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WHITE NOISE BY DON DELILLO - FREE BOOKNOTES
After a night in which Jack wakes up in a sweat over death, he enters the kitchen and talks with Steffie. They talk about her mother, Dana Breedlove, and her job with the CIA. Jack tells her that one of the things Dana liked to do was get him involved in plots of all sorts.
That night Jack and Babette have dinner with Murray. He tells them that school is the means by which children are taught to be consumer groups. He asks Babette how many children she has, and she says three: Denise, Wilder, and Eugene who is living with his father in Australia (without TV). This leads Murray to talk about TV as mystical, with its own mantras (i.e. "Coke is it").
Before they walk home, there is a one-line paragraph: "Dacron, Orlon, Lycra, Spandex." On the walk home, Babette tells Jack that she forgets all kinds of things and wants to know if the gum she chews causes forgetfulness. She adds that her life is "either/or."
This primary importance of this section is Murray’s commentary on children and consumerism. Delillo uses Murray as a voice to suggest that schools are not just about learning math and reading, but about being good consumers. They are brought together and made into a knowable block; this allows advertisers to target them. Another of education's purposes is to created qualified workers (who will in turn be able to be consumers).
Finally, Murray talks about TV as mystical; this is important because within White Noise we do not have any real formalized religion (evens the German nuns of Chapter 39 are atheists). TV becomes the contemporary replacement for divine guidance. Thus, the words that the TV spits out are their own mantras. The "Dacron, Orlon, Lycra, Spandex" line is one of many within this novel which functions as a media mantra. Later, Steffie repeats the Toyota mantra during the Airborne Toxic Event. Instead of God, advertising and the media are what the individuals turn to.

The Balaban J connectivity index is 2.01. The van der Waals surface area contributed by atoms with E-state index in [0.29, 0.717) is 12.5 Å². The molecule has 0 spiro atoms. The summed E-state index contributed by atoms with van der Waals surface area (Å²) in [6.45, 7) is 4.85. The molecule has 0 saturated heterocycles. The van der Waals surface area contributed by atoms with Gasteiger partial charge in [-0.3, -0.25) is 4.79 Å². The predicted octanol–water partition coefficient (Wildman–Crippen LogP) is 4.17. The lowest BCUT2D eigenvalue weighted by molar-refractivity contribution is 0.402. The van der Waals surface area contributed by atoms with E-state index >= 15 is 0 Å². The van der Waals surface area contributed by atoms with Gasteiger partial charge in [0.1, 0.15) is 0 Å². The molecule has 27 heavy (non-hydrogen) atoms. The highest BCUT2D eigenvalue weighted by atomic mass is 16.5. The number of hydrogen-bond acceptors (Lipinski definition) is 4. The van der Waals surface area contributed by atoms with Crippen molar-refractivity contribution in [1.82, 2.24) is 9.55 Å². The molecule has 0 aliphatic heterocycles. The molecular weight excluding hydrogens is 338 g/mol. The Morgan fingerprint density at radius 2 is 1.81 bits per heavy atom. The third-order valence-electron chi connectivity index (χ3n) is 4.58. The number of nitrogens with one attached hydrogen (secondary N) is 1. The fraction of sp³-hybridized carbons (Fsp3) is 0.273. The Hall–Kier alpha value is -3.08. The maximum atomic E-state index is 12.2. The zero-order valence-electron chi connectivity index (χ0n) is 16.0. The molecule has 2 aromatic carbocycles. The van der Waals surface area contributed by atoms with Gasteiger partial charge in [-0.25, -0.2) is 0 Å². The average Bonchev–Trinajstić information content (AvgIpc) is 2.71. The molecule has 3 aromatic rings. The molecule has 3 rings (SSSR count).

Jack makes small talk with his German tutor and discovers that among other things, he also teaches ocean sailing and meteorology. He became interested in meteorology because it represented a security in knowledge and a connection to data transmission from satellites; he started meteorology when his mother died.
Denise’s father, Bob Pardee, stops by. He gives ambiguous presentations to raise anything that people will give him. Jack takes Babette to read to Mr. Treadwell, an elderly blind man, but his house is unlocked and empty. The go to the police and a clerk records everything they tell her. She responds with a fact: there is a disappearance every eleven seconds.
Delillo is rather sneaky in his naming of characters. Although not all characters have significant names, enough do to point out: Dunlop is named after a tire; Treadwell is a description of that tire "well tread." Heinrich has the same first name as Hitler’s second in command, Heinrich Himmler, who was also the director of the secret police (SS) in Nazi Germany. By being named after the director of the SS, Heinrich is the information-gathering master. Others merely have cliché American names like Bob, Jack, Babette, etc.